The two story red brick store had a wood floor which was swept clean every day and then J. Roy would put oil on the floor which soaked right in. It was never slippery. I guess that is the way they used to renew a wood floor in the early 1900s.
On the right side as you walked in was a soda pop counter with padded stools that spun around. It was a real treat to buy a bottle of pop. These bottles had long necks but just enough room in the neck so that if you wanted, you could put peanuts into the soda pop to watch it fizz. Back then a soda once or twice a week was the norm. My favorite was cream soda but grandma liked lemon drop, which was yellow in a clear bottle; they probably don't make it any more.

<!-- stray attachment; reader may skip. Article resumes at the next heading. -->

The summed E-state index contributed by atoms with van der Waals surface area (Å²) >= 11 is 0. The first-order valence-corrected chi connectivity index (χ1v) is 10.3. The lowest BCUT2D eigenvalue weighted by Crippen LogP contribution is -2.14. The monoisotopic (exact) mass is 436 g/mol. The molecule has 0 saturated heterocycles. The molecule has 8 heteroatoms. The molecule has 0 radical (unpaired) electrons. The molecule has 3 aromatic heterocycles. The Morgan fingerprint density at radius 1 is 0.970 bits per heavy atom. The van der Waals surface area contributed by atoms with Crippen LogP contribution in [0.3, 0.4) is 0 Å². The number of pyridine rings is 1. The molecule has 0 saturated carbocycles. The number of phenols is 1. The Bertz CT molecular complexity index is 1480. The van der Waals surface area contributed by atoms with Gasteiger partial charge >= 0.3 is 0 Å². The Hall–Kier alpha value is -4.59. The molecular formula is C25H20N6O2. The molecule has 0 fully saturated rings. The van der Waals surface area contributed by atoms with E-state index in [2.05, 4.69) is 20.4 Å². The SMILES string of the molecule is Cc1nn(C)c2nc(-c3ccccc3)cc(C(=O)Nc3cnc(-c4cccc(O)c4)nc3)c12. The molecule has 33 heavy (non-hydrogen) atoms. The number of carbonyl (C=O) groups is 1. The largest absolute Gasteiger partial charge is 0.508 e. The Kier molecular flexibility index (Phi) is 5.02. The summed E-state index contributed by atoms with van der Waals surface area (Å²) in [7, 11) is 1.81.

Behind the counter was a cooler which kept the pop cool. It tasted oh so good on a hot day. Next to the counter was a 6x5 foot glass candy display. It was candy by the pound or penny and it held so many varieties of candy and chocolates that I couldn't name all of them. It just made your mouth water.
He had a gold cash register that was similar to the one in the above photo. It probably got burnt in the fire. It sure was a dilly. He used to sell baloney and cheese sandwiches to go with the soda. One neighbor said that he could slice that baloney and cheese thinner than anyone in the county. He used one of those large slicer machines.
In the back of the store, there used to be a big pot bellied stove.
It looked a lot like this one.